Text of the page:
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Environmental Health and Safety Blog | EHSWire

The Dying Dead Sea

Posted by Shivi Kakar

Oct 27, 2009 10:43:32 AM

Genya Mallach - CSP
As I was riding on a bus towards one of the world’s oldest ecological treasures, a sad site appeared; the famous Ein Gedi Resourt that attracted tourists from all over the world (and once was a few meters away from the water) now sits nearly 700 meters away from the waters of the Dead Sea. It’s great to be in the biggest natural SPA in the world, whose mud contains over 21 different minerals and said to have healing properties.

People from all over the world flock to this region to experience the atmosphere of the lowest spot of the earth and to also float on the mineral rich water, because it’s too hard put your feet down to the bottom, even if you are only 3 feet deep. The sea lies approximately 1,300 feet below the sea level, is approximately 76 km long, up to 18 km wide and it is 400 meters deep at the deepest point. Over the last 20 years the level of the sea has dropped by approximately one meter per year.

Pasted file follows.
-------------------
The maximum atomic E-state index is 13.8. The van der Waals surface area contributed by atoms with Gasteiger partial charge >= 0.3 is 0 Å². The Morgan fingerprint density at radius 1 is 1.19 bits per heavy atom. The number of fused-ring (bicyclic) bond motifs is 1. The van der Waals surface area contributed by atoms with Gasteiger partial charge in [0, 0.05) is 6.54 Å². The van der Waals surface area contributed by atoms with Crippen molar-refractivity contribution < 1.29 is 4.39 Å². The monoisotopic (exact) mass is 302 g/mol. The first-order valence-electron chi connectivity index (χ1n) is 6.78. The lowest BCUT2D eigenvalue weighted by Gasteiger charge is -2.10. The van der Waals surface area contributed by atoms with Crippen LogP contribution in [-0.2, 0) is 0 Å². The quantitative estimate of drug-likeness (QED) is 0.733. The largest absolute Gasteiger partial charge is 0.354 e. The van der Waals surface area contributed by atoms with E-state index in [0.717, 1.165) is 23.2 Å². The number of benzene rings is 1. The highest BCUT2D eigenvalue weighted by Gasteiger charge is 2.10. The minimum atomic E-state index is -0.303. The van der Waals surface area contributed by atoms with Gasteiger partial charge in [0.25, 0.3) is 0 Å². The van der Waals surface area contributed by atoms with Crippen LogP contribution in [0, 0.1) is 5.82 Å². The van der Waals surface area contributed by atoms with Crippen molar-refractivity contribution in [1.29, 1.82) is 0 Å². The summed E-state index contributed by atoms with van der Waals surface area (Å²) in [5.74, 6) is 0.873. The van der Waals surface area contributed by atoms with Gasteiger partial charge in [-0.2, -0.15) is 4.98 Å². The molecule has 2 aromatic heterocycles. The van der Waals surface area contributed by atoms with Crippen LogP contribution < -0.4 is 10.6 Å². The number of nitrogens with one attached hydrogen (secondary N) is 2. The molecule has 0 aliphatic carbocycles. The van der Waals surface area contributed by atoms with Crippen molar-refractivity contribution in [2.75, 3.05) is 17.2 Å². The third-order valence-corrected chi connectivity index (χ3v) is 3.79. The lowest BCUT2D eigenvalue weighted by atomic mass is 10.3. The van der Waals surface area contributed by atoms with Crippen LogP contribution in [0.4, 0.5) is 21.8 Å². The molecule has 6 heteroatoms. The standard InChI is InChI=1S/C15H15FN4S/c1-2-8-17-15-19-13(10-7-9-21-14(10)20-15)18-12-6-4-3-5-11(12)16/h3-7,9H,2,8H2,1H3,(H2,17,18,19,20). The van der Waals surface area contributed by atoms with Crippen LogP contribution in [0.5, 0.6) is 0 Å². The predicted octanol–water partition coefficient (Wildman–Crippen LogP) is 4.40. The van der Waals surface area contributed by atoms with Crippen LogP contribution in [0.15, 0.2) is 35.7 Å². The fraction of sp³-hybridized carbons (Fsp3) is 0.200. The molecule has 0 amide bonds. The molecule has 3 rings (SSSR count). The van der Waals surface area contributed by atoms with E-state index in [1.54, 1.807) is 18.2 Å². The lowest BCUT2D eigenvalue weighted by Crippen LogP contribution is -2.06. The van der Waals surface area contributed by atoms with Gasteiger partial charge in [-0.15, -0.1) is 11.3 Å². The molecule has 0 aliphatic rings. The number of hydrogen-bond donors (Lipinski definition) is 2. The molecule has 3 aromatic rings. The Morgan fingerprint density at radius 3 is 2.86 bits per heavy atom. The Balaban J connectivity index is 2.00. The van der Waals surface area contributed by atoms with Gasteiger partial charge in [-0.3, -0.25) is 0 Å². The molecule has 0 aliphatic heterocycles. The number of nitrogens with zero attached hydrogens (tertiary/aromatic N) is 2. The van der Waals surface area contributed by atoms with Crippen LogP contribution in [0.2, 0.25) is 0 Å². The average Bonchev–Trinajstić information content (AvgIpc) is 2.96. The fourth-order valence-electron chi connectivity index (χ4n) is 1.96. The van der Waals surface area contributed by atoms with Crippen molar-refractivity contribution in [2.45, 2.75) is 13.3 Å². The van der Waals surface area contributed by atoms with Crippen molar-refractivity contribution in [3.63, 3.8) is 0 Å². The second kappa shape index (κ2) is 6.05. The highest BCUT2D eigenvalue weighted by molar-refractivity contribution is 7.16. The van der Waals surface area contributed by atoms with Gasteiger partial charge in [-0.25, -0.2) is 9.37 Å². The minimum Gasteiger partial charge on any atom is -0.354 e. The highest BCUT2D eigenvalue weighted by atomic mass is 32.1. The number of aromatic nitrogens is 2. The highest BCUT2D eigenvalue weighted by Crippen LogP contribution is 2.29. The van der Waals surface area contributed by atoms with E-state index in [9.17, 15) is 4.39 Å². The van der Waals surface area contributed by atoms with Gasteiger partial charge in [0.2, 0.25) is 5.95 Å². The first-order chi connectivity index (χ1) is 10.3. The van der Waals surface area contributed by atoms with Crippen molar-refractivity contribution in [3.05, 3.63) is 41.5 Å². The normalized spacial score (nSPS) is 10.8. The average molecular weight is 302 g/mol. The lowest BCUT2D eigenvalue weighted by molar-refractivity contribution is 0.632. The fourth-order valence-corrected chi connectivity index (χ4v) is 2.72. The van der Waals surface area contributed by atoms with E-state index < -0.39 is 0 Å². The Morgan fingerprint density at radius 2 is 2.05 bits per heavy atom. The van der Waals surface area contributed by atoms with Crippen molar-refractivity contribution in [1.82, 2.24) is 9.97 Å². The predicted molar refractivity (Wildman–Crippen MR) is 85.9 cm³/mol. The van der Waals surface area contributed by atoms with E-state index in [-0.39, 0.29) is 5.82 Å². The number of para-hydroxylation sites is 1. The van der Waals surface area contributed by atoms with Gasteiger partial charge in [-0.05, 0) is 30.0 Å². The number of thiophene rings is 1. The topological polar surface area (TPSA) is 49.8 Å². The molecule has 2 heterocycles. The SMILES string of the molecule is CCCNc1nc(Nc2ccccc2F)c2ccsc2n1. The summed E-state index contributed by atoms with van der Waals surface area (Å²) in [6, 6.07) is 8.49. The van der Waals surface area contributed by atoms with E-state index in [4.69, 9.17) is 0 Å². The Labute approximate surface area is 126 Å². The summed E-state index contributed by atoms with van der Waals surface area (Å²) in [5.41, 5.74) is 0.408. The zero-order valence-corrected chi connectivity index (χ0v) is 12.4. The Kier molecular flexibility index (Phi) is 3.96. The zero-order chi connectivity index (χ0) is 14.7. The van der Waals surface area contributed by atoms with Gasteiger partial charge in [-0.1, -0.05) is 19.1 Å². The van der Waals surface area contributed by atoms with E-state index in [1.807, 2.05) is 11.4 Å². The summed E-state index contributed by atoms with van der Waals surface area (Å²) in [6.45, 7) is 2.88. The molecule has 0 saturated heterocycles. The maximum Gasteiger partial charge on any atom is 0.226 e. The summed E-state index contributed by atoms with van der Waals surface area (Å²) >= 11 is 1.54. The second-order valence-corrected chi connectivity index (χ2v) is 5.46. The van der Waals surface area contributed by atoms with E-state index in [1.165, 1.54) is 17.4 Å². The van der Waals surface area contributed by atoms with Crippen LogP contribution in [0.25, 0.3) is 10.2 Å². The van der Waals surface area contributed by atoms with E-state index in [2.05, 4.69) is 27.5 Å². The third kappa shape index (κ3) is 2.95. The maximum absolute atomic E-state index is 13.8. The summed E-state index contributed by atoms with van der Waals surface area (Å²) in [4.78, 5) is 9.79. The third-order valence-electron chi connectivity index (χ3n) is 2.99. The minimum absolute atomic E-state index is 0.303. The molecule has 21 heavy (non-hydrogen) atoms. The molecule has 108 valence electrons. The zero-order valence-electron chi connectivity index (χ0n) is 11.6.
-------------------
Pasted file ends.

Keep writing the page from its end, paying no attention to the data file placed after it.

The sad part is that this magnificent wonder is disappearing and there is very little that can be done. One major reason is that the waters of the Jordan river, which once flowed into the sea, now merely is a trickle by the time it gets down to the sea. Most of it is being diverted for agriculture and drinking water. Also, this mineral rich water is being evaporated because of the industrial plants that extract the minerals. The evaporative losses are way too greater than the make-up from the Jordan river.

There have been several proposals to pump the water from the Mediterranean Sea or from the Red Sea, however, the Israeli experts claim that chemical and biological reactions produced by mixing Dead Sea water with seawater could change the blue color of the Dead Sea and may create deadly gases.

According to Amos Bein of the Geological Survey of Israel, the sea will continue falling about three feet a year for the next 150 years or so, until the water becomes so supersaturated with salt that evaporation effectively stops.  At that point, according to Bein, the surface of the Dead Sea will be one-third smaller and about 434 feet lower than today.  So “it is possible that the Dead Sea will never dry up."

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